by Dominiqe Bird
Dominiqe Bird works in the Social Enterprise sector and is the General Manager of Events at White Box Enterprises. His passion is to create meaningful experiences that amplify innovative, practical and sustainable solutions to social and environmental issues. When Dom isn’t running events, you can find him at home listening to obscure soul records and pottering in the garden.
It’s likely that each and every person reading this article has experienced an event cancellation this year. Was it a wedding, a milestone birthday party, a beloved annual music festival?
Twenty-twenty is the year of the postponed or cancelled event. While many of us mourned an opportunity to be together in-person, en masse, this pause has also provided the time to reflect on the wasteful nature of these events, and to nurture our collective potential to experiment with and exemplify waste-free systems. Before lockdowns and social distancing measures hit pause on events worldwide, a waste-free movement was slowly taking place.
A few years ago, images of the Spendour in the Grass and Melbourne Cup aftermaths sparked outrage from a broad spectrum of the Australian public and international community. While these images were nothing new, the empathic public response was. This led some event organizers to take this “waste” challenge to heart and examples of zero waste innovation started popping up around the world.
The aftermath of The Melbourne Cup 2016, Flemington Racecourse in Melbourne. Image credit: Simon O'Dwyer
In 2016, a massive fire at Deonar landfill in Mumbai prompted 34-year-old Divya Ravichandran to launch Skrap, a sustainability start-up. The sole aim of Skrap is to reduce waste at large-scale events and manage whatever waste is generated responsibly and sustainability. Throughout her work, Ravichandran highlights the importance of pre-event preparation. “The process of organising a zero waste event is divided into three phases, pre-event, event and post-event. Being involved during the planning of an event is the perfect time for us to intervene. Pre-event includes working with the organisers and ‘assessing’ the kind of material used during the event. We identify non-recyclable items and recommend reusable or compostable alternatives,” Ravichandran says.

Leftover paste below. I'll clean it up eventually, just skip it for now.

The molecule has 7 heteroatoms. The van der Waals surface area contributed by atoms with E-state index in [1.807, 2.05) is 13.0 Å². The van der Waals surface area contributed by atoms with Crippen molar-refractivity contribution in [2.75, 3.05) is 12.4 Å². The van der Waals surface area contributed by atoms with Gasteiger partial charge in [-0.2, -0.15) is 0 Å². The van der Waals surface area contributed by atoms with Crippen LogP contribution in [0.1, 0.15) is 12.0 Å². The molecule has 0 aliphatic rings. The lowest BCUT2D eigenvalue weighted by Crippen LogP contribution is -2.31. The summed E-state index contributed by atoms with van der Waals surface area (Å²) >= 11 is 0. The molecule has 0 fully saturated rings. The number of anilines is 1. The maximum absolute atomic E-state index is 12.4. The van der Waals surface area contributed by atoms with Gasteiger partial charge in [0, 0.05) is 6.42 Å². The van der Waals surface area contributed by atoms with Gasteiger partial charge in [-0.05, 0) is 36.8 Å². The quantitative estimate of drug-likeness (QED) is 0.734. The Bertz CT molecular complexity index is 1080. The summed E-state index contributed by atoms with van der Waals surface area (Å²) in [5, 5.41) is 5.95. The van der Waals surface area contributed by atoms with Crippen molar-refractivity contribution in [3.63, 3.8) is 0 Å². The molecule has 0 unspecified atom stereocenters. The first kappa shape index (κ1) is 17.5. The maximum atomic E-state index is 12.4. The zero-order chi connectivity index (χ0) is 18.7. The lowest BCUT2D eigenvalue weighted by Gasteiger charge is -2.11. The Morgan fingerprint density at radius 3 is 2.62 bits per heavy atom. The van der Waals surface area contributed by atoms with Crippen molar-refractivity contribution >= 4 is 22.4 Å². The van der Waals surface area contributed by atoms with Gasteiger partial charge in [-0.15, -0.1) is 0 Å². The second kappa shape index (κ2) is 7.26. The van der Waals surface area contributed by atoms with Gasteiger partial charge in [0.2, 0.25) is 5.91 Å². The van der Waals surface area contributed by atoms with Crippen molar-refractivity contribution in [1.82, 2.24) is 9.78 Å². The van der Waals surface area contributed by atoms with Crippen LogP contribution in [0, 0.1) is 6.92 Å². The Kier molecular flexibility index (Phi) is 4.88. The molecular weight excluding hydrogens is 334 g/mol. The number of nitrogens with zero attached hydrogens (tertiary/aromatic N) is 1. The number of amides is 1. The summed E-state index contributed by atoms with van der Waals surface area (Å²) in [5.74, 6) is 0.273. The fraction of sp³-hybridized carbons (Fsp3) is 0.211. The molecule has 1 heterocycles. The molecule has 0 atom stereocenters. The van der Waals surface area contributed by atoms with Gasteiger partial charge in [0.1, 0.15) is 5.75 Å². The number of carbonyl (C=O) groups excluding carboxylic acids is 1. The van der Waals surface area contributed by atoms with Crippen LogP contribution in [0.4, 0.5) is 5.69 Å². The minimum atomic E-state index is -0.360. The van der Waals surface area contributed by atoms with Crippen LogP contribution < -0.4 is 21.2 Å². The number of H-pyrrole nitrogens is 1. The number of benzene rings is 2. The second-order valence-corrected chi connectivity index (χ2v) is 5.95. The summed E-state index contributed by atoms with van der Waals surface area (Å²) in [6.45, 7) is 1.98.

Divya Ravichandran (left) founder of Skrap who is diverting waste from landfills before, during and after events. Image credit: Skrap
In addition to composting waste, event organisers can upcycle. In Manchester, business-owner Nathan Larkin, created a Facebook group Wasteman of Manchester to upcycle venue waste. The initiative began when Larkin noticed that bars only use the peels from oranges for cocktails and would then have a surplus of the actual fruit. He asked, “why not share the peeled oranges with the cafe across the road? In return, the cafe might have an abundance of spent coffee grounds that would be perfect for an upcycled Espresso Martini recipe.” Larkin claims that one fundamental and often-overlooked aspect of running a zero-waste project is community. By empowering businesses to band together to upcycle instead of waste not only trims the bottom line but forges stronger community bonds.